Abstract: The coordinated use of multiple distributed sensors by network communication has the potential to substantially improve estimates of target positions, features, and attributes. This improvement is primarily due to geometric diversity, complementary sensor information, and different coverage areas. Unfortunately, sensor networks are not without their challenges. In particular, there is a balance between network bandwidth constraints and the maintenance of a consistent picture of the scenario across the network participants. In this talk we will discuss pertinent issues including network communication schemes, track initiation and maintenance, and bias mitigation.

  • November 30, 2007, 1:25pm, 570 Vincent Hall
    Balaji Gopalakrishnan (SAS Institute Inc.)

    Marketing optimization

    Abstract: All marketing organizations — including the successful ones — are under increased pressure to do more with less. Throughout the marketing and fulfillment delivery chain marketers face competing business goals, multiple marketing programs and constraints like channel capacity, budget and customer contact policies. Typically it is required to maximize/minimize an objective such as the return on investment while satisfying these marketing goals/constraints. In this talk we will discuss the formulation of this problem as a binary integer programming model and outline the computational challenges involved in solving the model to optimality. We will also present an overview of the methodology used by the SAS Marketing Optimization software followed by some computational results.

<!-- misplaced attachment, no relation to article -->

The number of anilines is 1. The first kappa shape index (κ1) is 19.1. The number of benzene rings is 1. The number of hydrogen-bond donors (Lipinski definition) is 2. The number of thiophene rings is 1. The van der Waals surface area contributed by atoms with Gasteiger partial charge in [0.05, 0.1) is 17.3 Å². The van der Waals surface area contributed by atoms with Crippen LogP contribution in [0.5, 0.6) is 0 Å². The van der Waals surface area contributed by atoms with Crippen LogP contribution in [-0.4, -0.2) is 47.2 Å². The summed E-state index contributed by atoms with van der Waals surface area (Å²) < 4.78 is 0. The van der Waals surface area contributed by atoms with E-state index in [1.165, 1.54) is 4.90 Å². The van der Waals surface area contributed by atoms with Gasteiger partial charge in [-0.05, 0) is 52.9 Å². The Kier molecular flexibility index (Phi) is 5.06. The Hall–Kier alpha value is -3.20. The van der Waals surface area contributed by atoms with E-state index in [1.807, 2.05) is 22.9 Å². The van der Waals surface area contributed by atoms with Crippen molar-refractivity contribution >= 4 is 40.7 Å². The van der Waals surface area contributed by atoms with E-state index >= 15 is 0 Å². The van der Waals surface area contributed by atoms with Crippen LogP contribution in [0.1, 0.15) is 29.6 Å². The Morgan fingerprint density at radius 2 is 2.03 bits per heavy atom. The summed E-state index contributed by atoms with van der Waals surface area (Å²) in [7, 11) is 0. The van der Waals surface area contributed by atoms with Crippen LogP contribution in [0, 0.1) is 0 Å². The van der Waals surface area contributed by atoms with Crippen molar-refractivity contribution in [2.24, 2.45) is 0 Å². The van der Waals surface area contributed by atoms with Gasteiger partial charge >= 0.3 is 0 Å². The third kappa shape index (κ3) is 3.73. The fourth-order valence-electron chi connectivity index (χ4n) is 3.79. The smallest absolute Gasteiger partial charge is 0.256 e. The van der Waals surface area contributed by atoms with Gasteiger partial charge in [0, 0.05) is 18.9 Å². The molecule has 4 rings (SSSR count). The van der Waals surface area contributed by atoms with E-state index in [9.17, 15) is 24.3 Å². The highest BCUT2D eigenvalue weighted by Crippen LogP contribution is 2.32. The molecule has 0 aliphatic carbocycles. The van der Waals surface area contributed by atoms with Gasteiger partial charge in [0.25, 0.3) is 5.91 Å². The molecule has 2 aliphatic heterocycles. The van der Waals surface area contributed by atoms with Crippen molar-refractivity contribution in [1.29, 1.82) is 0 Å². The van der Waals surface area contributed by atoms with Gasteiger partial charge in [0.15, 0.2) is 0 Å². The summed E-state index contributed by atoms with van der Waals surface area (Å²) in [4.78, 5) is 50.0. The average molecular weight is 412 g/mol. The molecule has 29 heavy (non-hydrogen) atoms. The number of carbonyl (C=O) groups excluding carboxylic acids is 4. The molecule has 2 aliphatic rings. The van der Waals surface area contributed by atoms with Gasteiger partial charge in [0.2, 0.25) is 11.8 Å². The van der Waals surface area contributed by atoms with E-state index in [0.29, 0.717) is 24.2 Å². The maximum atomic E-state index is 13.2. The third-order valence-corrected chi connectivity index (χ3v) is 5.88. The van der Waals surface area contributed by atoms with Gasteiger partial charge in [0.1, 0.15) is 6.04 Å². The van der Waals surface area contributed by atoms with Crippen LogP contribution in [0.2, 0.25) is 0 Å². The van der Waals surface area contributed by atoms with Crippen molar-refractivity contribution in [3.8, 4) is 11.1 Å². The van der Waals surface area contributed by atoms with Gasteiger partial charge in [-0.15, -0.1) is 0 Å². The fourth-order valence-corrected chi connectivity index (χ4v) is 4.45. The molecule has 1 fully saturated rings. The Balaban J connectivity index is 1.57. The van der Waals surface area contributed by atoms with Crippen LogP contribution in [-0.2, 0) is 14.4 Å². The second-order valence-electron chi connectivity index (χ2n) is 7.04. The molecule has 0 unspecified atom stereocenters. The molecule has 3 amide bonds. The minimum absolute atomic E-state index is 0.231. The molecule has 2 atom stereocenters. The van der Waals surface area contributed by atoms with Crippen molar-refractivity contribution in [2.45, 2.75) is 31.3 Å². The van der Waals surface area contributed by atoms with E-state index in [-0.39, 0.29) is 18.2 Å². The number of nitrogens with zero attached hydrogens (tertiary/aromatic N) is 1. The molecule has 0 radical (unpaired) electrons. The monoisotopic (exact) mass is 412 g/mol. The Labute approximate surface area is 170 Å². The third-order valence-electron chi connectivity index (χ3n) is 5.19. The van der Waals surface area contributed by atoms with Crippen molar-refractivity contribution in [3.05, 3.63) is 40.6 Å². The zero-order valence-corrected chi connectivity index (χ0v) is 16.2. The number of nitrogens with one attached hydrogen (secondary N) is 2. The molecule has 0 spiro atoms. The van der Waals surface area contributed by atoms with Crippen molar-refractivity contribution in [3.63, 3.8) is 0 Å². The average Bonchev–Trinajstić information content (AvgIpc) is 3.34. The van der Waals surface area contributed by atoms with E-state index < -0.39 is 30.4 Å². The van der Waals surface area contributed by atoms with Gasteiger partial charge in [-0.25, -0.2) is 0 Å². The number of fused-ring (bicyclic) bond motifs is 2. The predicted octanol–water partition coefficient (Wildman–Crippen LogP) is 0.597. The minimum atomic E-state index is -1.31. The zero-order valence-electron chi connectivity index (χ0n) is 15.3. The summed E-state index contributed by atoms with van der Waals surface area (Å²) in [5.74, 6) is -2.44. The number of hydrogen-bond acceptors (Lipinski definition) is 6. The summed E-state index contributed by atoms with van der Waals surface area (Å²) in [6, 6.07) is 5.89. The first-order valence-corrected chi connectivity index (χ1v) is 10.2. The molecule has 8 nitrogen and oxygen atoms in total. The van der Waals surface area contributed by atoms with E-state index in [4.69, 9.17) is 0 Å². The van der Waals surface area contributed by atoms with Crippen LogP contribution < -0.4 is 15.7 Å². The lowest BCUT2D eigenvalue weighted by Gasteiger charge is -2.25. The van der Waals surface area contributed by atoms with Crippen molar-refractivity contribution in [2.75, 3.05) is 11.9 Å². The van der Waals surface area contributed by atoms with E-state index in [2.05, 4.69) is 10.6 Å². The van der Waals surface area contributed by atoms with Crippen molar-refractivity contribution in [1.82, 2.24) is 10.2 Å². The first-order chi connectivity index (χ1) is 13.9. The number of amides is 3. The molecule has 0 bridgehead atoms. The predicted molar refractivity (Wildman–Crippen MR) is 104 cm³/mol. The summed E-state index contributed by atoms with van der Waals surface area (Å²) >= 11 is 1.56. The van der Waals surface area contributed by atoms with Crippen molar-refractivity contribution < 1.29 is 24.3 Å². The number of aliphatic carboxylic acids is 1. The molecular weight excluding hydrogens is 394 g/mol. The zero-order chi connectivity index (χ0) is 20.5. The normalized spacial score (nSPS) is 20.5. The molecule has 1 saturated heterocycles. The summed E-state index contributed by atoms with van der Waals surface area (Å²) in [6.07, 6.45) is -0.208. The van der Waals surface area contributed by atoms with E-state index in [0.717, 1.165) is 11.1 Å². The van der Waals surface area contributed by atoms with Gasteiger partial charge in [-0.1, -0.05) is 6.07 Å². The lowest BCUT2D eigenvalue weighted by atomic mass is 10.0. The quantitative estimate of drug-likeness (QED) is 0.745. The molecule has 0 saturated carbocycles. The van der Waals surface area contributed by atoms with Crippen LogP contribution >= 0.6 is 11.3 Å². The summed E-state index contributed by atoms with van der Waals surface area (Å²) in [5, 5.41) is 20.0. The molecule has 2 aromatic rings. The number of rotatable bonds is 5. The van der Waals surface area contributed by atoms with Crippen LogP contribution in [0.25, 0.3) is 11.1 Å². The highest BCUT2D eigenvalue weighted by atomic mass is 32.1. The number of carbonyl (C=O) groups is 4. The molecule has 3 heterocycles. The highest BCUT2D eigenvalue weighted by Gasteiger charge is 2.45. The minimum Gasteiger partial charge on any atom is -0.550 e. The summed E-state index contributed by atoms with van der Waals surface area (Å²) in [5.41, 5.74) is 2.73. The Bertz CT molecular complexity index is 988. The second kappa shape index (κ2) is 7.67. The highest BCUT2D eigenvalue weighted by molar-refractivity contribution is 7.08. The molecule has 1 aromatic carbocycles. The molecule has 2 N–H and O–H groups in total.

• February 15, 2008, 1:25pm, 570 Vincent Hall
    Glenn Fung (Siemens Medical Solution)

    Learning classifiers for computer aided diagnosis using local correlations
    Slides:  pdf    ppt